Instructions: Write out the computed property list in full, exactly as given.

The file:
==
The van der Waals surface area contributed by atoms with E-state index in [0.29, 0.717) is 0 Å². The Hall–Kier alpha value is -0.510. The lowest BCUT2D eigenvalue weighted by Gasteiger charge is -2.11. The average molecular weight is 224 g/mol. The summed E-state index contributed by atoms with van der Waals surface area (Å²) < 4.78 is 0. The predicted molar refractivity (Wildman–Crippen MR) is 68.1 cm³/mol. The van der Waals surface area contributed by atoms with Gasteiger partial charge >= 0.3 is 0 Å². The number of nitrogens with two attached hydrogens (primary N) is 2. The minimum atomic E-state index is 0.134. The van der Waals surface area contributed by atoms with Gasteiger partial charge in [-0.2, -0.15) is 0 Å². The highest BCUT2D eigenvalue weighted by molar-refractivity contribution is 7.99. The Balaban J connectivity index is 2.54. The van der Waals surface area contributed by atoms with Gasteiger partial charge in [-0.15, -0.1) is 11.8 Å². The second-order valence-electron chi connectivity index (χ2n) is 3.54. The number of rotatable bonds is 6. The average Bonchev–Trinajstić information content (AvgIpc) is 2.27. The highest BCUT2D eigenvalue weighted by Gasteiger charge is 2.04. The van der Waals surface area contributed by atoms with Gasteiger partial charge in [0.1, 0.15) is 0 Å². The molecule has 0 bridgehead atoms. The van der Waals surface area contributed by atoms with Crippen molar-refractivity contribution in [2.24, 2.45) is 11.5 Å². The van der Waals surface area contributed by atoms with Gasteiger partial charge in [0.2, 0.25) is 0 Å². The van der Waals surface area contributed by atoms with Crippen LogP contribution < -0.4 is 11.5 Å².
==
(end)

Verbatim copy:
The van der Waals surface area contributed by atoms with E-state index in [0.29, 0.717) is 0 Å². The Hall–Kier alpha value is -0.510. The lowest BCUT2D eigenvalue weighted by Gasteiger charge is -2.11. The average molecular weight is 224 g/mol. The summed E-state index contributed by atoms with van der Waals surface area (Å²) < 4.78 is 0. The predicted molar refractivity (Wildman–Crippen MR) is 68.1 cm³/mol. The van der Waals surface area contributed by atoms with Gasteiger partial charge >= 0.3 is 0 Å². The number of nitrogens with two attached hydrogens (primary N) is 2. The minimum atomic E-state index is 0.134. The van der Waals surface area contributed by atoms with Gasteiger partial charge in [-0.2, -0.15) is 0 Å². The highest BCUT2D eigenvalue weighted by molar-refractivity contribution is 7.99. The Balaban J connectivity index is 2.54. The van der Waals surface area contributed by atoms with Gasteiger partial charge in [-0.15, -0.1) is 11.8 Å². The second-order valence-electron chi connectivity index (χ2n) is 3.54. The number of rotatable bonds is 6. The average Bonchev–Trinajstić information content (AvgIpc) is 2.27. The highest BCUT2D eigenvalue weighted by Gasteiger charge is 2.04. The van der Waals surface area contributed by atoms with Gasteiger partial charge in [0.1, 0.15) is 0 Å². The molecule has 0 bridgehead atoms. The van der Waals surface area contributed by atoms with Crippen molar-refractivity contribution in [2.24, 2.45) is 11.5 Å². The van der Waals surface area contributed by atoms with Gasteiger partial charge in [0.2, 0.25) is 0 Å². The van der Waals surface area contributed by atoms with Crippen LogP contribution < -0.4 is 11.5 Å².